Flat-rolled mart said stuck in an oversupply rut

Mar 07, 2013 | 12:34 PM | Jo Isenberg-O’Loughlin

Tags  Timna Tanners, steel glut, Association of Steel Distributors, ASD, flat-rolled steel, steel prices, steel imports, DRI direct-reduced iron

NEW YORK — Stuck in a rut. Spinning your wheels. One step forward, two steps back. Pick a phrase, any phrase: Virtually any combination of words that communicates the inability to move in a deliberate direction will do.

Late last month, Timna Tanners, senior research analyst at Bank of America Merrill Lynch covering the metals and mining sector, opted for the phrase "up the creek without a paddle" as the title of a presentation she delivered at an Association of Steel Distributors (ASD) regional meeting in New York. Addressing an audience of some 60-plus steel distributors and financial types, Tanners took only seconds to zero in on what she considers the overarching theme for steel sector participants the past couple of years: oversupply.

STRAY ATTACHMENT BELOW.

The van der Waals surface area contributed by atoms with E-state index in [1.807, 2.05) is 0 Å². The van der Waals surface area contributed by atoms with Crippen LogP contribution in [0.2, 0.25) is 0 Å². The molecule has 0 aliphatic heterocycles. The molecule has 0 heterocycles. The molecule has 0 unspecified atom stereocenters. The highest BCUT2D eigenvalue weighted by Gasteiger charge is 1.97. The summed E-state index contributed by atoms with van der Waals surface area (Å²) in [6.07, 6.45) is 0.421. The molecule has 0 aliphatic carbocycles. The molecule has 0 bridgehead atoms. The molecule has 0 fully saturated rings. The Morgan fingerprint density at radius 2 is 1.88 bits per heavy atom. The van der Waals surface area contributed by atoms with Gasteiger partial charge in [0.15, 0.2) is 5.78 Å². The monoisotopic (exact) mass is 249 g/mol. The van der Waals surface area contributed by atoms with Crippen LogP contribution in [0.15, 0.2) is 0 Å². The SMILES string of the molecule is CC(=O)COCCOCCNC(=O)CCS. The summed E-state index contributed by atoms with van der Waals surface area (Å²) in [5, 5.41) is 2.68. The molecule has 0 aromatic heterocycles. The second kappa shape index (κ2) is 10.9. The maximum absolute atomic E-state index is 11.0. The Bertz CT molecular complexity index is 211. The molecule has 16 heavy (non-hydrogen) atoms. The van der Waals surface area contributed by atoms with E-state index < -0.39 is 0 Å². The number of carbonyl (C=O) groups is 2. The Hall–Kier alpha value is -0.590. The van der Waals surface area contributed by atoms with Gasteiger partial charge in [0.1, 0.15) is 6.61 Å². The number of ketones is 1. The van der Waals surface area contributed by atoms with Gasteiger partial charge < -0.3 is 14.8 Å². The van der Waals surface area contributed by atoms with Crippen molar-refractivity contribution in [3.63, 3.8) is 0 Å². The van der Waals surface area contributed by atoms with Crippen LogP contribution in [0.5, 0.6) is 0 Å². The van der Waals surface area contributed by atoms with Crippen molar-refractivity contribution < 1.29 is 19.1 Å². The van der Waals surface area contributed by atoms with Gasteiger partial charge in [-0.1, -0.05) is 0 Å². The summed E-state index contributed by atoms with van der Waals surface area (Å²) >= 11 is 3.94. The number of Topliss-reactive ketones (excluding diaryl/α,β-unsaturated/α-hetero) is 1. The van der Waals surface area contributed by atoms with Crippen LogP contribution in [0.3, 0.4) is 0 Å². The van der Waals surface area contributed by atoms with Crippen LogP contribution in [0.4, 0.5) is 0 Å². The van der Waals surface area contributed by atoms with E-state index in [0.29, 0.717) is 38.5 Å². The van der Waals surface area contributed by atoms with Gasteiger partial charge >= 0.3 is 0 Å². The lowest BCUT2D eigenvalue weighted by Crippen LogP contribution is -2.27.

"There is too much steel," she said. "We are swimming in steel. How do we maneuver in an industry where there is just too much supply?"

Before addressing that question, Tanners touched on topics ranging from the coming revolution in domestic direct-reduced iron (DRI) capacity—she is predicting 29 million tons of annual DRI production capacity in the United States by the end of this decade—to the Chinese super cycle, which she thinks is over.

It didn’t take long, however, for Tanners to return to the topic du jour. "We really think it is more about supply than demand right now with imports and excess production," she said. "And you don’t get much pricing power until you get utilization above 80 or 85 percent." Average capacity utilization in the week she spoke was pegged at 76.9 percent by the American Iron and Steel Institute, although it has since inched up to 77.5 percent. ....





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